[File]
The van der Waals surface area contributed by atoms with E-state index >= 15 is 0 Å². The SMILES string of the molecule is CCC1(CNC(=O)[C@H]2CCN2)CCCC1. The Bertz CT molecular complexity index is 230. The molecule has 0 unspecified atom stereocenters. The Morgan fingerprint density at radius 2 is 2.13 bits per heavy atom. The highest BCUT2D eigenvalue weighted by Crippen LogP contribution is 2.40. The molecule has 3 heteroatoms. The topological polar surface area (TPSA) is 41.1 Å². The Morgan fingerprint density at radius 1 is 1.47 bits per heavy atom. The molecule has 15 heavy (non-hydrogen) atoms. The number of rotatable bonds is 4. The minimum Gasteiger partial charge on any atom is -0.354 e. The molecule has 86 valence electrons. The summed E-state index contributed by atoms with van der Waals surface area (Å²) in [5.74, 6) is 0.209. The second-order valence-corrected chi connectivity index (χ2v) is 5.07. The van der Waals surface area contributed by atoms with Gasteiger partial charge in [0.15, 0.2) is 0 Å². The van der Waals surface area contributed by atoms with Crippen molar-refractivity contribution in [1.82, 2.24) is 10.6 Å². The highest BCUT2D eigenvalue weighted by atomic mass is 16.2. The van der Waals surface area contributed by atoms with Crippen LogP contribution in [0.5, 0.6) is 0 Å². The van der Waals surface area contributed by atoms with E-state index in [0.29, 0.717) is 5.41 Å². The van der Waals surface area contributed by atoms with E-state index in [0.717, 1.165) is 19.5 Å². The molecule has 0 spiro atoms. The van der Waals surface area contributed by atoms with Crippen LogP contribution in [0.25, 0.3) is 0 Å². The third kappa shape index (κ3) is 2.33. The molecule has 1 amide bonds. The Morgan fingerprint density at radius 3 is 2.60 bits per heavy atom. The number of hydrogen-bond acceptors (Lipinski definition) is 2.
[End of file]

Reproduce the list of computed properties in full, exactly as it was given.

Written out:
The van der Waals surface area contributed by atoms with E-state index >= 15 is 0 Å². The SMILES string of the molecule is CCC1(CNC(=O)[C@H]2CCN2)CCCC1. The Bertz CT molecular complexity index is 230. The molecule has 0 unspecified atom stereocenters. The Morgan fingerprint density at radius 2 is 2.13 bits per heavy atom. The highest BCUT2D eigenvalue weighted by Crippen LogP contribution is 2.40. The molecule has 3 heteroatoms. The topological polar surface area (TPSA) is 41.1 Å². The Morgan fingerprint density at radius 1 is 1.47 bits per heavy atom. The molecule has 15 heavy (non-hydrogen) atoms. The number of rotatable bonds is 4. The minimum Gasteiger partial charge on any atom is -0.354 e. The molecule has 86 valence electrons. The summed E-state index contributed by atoms with van der Waals surface area (Å²) in [5.74, 6) is 0.209. The second-order valence-corrected chi connectivity index (χ2v) is 5.07. The van der Waals surface area contributed by atoms with Gasteiger partial charge in [0.15, 0.2) is 0 Å². The van der Waals surface area contributed by atoms with Crippen molar-refractivity contribution in [1.82, 2.24) is 10.6 Å². The highest BCUT2D eigenvalue weighted by atomic mass is 16.2. The van der Waals surface area contributed by atoms with Crippen LogP contribution in [0.5, 0.6) is 0 Å². The van der Waals surface area contributed by atoms with E-state index in [0.29, 0.717) is 5.41 Å². The van der Waals surface area contributed by atoms with E-state index in [0.717, 1.165) is 19.5 Å². The molecule has 0 spiro atoms. The van der Waals surface area contributed by atoms with Crippen LogP contribution in [0.25, 0.3) is 0 Å². The third kappa shape index (κ3) is 2.33. The molecule has 1 amide bonds. The Morgan fingerprint density at radius 3 is 2.60 bits per heavy atom. The number of hydrogen-bond acceptors (Lipinski definition) is 2.